In addition to these pages, several other reports give general oversight over the reviewing process. Special:StablePages is a list of pages where the default display settings have been overridden by administrators to always show readers the "stable" alias by default; Special:UnstablePages is a corresponding list of pages where the default settings have been overridden to always show readers the "current" alias by default. In general, only one of these pages will be populated, as the other setting is the default!
Special:QualityOversight provides an aggregated log of all reviews made on the wiki. These events are also added in a new 'stream' to the main log at Special:Log, at Special:Log/review. However, the report at Special:QualityOversight can be filtered by marker type; namespace; whether the action was to review, unreview, or re-review the revision; and whether the review was automatic or manual.
Finally, Special:ValidationStatistics provides a summary of how thoroughly each content namespace has been reviewed and other useful data about the reviewing process.
Wikis can configure FlaggedRevs to automatically grant editors the ability to review versions when they meet certain thresholds of activity. Wikis need to judge carefully how best to configure the autopromotion feature (if at all) to be as confident as possible that the user is a constructive editor, without making them wait too long to be promoted. Thresholds can be set on a number of attributes, including:
- How old the user's account is (number of days since they registered)
- Their total editcount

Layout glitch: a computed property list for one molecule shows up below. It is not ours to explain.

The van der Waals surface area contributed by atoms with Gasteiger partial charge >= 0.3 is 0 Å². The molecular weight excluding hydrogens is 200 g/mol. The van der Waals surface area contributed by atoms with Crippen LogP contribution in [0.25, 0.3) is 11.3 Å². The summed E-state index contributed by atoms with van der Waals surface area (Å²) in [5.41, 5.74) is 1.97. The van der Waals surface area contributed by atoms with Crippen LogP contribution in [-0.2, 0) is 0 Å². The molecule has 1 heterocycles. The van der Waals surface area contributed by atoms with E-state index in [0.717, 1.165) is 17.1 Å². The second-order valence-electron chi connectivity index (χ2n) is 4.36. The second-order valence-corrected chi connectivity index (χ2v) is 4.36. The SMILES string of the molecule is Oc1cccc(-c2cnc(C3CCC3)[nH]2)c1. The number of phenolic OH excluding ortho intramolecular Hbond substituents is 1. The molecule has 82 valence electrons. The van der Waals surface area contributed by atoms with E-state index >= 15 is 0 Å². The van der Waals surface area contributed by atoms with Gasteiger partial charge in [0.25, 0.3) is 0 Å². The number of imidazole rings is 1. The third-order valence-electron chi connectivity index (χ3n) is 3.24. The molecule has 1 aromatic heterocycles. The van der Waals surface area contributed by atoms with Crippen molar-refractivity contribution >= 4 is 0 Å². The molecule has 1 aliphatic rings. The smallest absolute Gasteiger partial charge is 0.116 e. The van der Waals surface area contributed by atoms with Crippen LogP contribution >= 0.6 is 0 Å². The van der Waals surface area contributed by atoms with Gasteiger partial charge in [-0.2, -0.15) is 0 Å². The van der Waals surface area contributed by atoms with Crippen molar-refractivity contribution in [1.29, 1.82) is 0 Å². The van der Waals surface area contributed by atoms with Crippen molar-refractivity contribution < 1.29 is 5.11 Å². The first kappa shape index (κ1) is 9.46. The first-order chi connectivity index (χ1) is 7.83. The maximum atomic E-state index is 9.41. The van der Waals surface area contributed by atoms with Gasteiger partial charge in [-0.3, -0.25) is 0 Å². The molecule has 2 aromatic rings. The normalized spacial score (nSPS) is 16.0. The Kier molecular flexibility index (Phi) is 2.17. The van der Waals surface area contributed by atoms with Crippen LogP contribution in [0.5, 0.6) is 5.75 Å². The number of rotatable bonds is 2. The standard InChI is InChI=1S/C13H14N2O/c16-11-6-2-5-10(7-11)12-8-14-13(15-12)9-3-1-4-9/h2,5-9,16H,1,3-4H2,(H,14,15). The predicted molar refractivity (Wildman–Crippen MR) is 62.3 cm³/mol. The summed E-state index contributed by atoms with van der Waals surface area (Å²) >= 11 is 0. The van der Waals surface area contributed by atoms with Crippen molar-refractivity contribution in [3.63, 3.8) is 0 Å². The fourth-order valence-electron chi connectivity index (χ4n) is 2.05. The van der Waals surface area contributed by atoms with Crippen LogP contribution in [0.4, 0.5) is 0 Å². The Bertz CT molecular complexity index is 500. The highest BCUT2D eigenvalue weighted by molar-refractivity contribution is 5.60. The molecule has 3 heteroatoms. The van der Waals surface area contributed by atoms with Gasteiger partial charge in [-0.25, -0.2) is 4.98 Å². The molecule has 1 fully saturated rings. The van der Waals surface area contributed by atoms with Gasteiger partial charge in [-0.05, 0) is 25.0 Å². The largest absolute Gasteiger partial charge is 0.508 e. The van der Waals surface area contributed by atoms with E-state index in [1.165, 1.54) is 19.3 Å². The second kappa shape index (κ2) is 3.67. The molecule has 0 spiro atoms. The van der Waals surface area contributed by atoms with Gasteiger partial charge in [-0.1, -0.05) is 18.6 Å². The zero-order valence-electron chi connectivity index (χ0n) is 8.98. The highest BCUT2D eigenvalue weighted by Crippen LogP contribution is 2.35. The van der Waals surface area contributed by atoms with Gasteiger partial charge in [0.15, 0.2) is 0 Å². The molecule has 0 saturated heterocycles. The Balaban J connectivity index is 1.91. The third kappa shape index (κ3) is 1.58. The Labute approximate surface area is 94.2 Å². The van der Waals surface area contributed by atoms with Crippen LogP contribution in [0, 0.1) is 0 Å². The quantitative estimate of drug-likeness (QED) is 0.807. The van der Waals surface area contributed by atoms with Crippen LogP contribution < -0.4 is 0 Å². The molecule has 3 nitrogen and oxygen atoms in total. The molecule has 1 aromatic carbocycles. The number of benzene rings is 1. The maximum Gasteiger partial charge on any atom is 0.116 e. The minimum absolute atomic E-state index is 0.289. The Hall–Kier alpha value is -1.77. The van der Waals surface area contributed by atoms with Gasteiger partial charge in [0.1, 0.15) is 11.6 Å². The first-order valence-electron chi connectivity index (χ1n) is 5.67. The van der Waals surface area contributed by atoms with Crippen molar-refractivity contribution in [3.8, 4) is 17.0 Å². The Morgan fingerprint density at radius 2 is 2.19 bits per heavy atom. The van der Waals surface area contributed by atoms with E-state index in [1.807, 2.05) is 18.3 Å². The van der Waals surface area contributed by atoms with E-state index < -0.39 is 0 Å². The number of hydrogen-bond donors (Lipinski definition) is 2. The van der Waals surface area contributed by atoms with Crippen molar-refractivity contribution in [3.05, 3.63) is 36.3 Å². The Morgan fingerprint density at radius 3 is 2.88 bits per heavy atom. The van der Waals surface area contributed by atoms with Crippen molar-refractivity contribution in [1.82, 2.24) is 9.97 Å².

- Contributions made to pages that have been deleted can be excluded from this count
- It can be required that these edits have been made consistently over a time period, e.g. 20 edits spread over a period of 20 days would qualify, but 20 edits all at once would not
- A certain number of these edits can also be required to be in "content" namespaces
- The number of separate content pages the user has edited
- The number of edits the user has made that include an edit summary
- Whether the user has a confirmed e-mail address
- Whether the user has a user page, and how substantial it is (bytecount)
- Whether the user has ever been blocked
The autopromotion mechanism can be overridden by administrators, either to promote a user who does not meet the criteria, or to demote a user who has abused the reviewing ability.
While a wiki's developers can define default settings for which alias is presented to each user group by default, these settings can be customised by individual users and for individual pages. Each registered user can set in their preferences whether they wish to see the "current" or "stable" alias by default when viewing an article.
Some groups on the wiki, usually administrators, have the ability to use the special page Special:Stabilization to override the default display for unregistered users. Administrators can set a page to display the stable version by default, and can also control how the stable version is selected, choosing which marker is preferred.
Administrators also have the ability to grant users the ability to review edits, and to revoke that permission in case of abuse, by using the Special:UserRights interface. This explicit assignment overrides any permissions automatically given to the user by the autopromote feature – if an administrator has explicitly revoked a user's reviewing permissions, the autopromote feature will not grant them back, and vice versa.